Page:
Why I Use the Word Witch

1This has been a sticky and difficult thing for me to be public about, but it finally feels like time to have the discussion.

I am a witch. I was trained by witches. I was in an initiation process for 6 years, guided by witches. All my family knows I’m a witch, yet I was afraid to say it publicly and online.

I am a witch.

Everyone has a reaction to the word witch. It is a powerful word. Many people feel negatively about it, some people feel intrigued and drawn to it. But most people make completely wrong assumptions about me when I tell them I am a witch.

For example: I don’t hex people, I don’t worship the devil, I don’t sacrifice animals, I’m not in a coven, and I don’t engage in ritual orgies (sadly). Are there witches that do all these things? Absolutely! (Except most witches I know don’t believe in the devil, we are a pre-christian religion.)

So why would I use a word that gives people the wrong idea about me?

The answer, for me, lies in history. In their groundbreaking text Witches, Midwives and Nurses, Barbara Erhenrich and Dierdra English outline how the witch-hunts of the middle ages served to divest women of their traditional areas of influence as village healers, and placed men as the authority over women’s health and women’s issues. Witches were demonized charged with all manner of things. So much so, that the word witch is now still means ‘evil woman’ in many parts of the world.

This divorced all people, women especially, from their innate sources of power: the earth.

For me the story goes back way further than the middle ages. To the time before the patriarchy. Back when women ruled the temples, presided over religious rights and were most likely the holders of political power in their communities.

Archeologist Marija Gimbutas who’s pioneering work in the goddess worship of ancient Europe, found no evidence of war in the early cultures she studied. No weapons, and no depictions of battle scenes. Not a single one.

I’m not naive enough to assume that these cultures were utopian, but they certainly seem to have figured out something we have not.

As religions dominated by male gods began to proliferate, so did war. Goddess religions slowly lost influence and importance until the only areas left as ‘purely’ women’s business were the common tasks of birth, death and healing. Until the witch burnings, that is.

With the subjugation of women’s bodies came the regulation of their sexuality. We are still seeing that tired story played out in our national politics.

For me the reclaiming of the word feel like the reclaiming of something fundamental. The right to know my body and it’s rhythms, the right to know the medicines that grown around me, and to know the simple remedies that can help my family. The right to birth my child at home. The right to bless him without needing a priest.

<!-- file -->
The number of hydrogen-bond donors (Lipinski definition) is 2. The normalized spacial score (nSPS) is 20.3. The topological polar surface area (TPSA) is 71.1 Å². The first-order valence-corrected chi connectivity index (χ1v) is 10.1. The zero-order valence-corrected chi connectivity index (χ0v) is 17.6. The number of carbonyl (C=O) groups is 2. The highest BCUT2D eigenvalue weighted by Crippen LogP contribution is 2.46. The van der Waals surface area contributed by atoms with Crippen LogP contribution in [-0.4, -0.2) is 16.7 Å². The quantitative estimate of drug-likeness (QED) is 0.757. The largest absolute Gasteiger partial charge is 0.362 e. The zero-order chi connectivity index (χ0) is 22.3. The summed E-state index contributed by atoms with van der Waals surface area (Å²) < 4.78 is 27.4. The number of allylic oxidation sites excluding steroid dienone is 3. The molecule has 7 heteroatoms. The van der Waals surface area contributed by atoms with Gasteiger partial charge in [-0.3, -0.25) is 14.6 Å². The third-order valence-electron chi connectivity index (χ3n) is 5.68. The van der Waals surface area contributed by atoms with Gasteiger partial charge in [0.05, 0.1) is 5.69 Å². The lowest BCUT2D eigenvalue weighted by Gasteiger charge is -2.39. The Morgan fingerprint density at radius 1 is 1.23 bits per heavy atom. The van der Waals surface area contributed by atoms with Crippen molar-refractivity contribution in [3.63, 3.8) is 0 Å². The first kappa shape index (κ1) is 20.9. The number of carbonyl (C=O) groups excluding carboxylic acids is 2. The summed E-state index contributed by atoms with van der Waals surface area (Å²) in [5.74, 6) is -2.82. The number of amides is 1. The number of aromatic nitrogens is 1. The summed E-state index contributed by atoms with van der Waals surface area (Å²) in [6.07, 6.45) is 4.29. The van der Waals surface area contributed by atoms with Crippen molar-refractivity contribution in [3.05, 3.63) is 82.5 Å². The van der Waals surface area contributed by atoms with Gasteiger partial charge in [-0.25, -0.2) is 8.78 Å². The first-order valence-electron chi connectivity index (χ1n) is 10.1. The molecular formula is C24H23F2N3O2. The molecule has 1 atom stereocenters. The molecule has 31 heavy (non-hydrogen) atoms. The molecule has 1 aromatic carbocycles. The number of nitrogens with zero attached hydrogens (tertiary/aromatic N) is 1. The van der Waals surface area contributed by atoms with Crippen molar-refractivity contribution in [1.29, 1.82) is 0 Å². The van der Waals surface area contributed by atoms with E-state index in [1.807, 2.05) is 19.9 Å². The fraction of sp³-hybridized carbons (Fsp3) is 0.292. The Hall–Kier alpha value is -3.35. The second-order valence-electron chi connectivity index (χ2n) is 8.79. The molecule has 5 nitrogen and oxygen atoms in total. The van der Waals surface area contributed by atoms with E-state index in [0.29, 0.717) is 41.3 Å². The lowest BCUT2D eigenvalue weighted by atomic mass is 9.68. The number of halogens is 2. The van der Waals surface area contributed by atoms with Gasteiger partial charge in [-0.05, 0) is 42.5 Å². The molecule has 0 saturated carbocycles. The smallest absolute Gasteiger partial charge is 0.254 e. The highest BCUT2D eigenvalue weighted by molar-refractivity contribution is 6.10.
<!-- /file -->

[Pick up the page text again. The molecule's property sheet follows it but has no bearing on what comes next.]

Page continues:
We are in the midst of what many have called the Great Remembering. We are waking up collectively to the knowledge and power that we all lost when we burned those women and men. When we shut down the goddess temples and when we stopped worshipping the rhythms of nature. For me, the word witch holds that, but it also holds something else.

It holds the scrappy anarchistic notion that we all have access to this power. It means something more that the word priestess, which I also use. As one of my teacher used to say: all you need to do to become a witch is clap your hands three times and say “I am a witch, I am a witch, I am witch!”  Accessing and honoring the power innate with in each one of us, is our birthright.

In reclaiming this maligned word, I seek to honor all those women, those who were of the craft, and those who where simply deemed guilty because of they were bright or unmarried, or simply didn’t fit the mold.

That is why I call myself a witch.

 

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Allison Carr

Leave a Comment

  • Connie Laitinen November 3, 2015, 10:18 AM

    Loved your article. Well written. I can relate in a little different way. I am a white Shaman, and I also get a lot of misunderstanding, however with shamanism one dosn’t say you are such as it is looked as being of the ego. But like you one day people have to accept that that is what you are and be able to let what others think and say be there opinions and nothing more. And I truly believe that that like you did is educate people. Be glad you wern’t a witch back in the days witches were burned at the stake. However that could have been a past life of youre and that was why you were so reluctant to reveal your true self today. Good on you for standing proud and opening your true calling to the world.

    Reply
    • Allison Carr November 3, 2015, 7:29 PM

      Thank you Connie

      Reply
  • Beth Owls Daughter November 3, 2015, 2:16 PM

    Writing to welcome you out of the broom closet. It is SO important that we out ourselves unless it is life-threatening to do so. Together we break the ground for the Witches coming after, as well as giving honor to those who went before. Thank you for taking this very important and brave step!